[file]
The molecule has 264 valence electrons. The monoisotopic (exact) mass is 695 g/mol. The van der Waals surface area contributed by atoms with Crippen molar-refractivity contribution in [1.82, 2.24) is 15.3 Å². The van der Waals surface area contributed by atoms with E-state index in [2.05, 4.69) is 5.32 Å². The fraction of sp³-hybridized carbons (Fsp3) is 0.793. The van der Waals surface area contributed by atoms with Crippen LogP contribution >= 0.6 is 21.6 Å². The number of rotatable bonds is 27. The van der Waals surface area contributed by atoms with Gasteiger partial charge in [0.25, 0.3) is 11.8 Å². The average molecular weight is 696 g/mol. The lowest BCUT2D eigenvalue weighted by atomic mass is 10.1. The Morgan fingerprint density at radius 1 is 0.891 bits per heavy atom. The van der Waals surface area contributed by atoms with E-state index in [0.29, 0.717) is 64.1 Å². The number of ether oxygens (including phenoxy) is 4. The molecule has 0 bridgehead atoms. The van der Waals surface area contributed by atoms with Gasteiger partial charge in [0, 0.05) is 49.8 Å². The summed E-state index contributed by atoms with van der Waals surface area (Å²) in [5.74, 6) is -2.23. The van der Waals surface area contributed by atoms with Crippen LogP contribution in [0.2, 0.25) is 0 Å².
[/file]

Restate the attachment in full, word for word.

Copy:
The molecule has 264 valence electrons. The monoisotopic (exact) mass is 695 g/mol. The van der Waals surface area contributed by atoms with Crippen molar-refractivity contribution in [1.82, 2.24) is 15.3 Å². The van der Waals surface area contributed by atoms with E-state index in [2.05, 4.69) is 5.32 Å². The fraction of sp³-hybridized carbons (Fsp3) is 0.793. The van der Waals surface area contributed by atoms with Crippen LogP contribution >= 0.6 is 21.6 Å². The number of rotatable bonds is 27. The van der Waals surface area contributed by atoms with Gasteiger partial charge in [0.25, 0.3) is 11.8 Å². The average molecular weight is 696 g/mol. The lowest BCUT2D eigenvalue weighted by atomic mass is 10.1. The Morgan fingerprint density at radius 1 is 0.891 bits per heavy atom. The van der Waals surface area contributed by atoms with E-state index in [0.29, 0.717) is 64.1 Å². The number of ether oxygens (including phenoxy) is 4. The molecule has 0 bridgehead atoms. The van der Waals surface area contributed by atoms with Gasteiger partial charge in [0, 0.05) is 49.8 Å². The summed E-state index contributed by atoms with van der Waals surface area (Å²) in [5.74, 6) is -2.23. The van der Waals surface area contributed by atoms with Crippen LogP contribution in [0.2, 0.25) is 0 Å².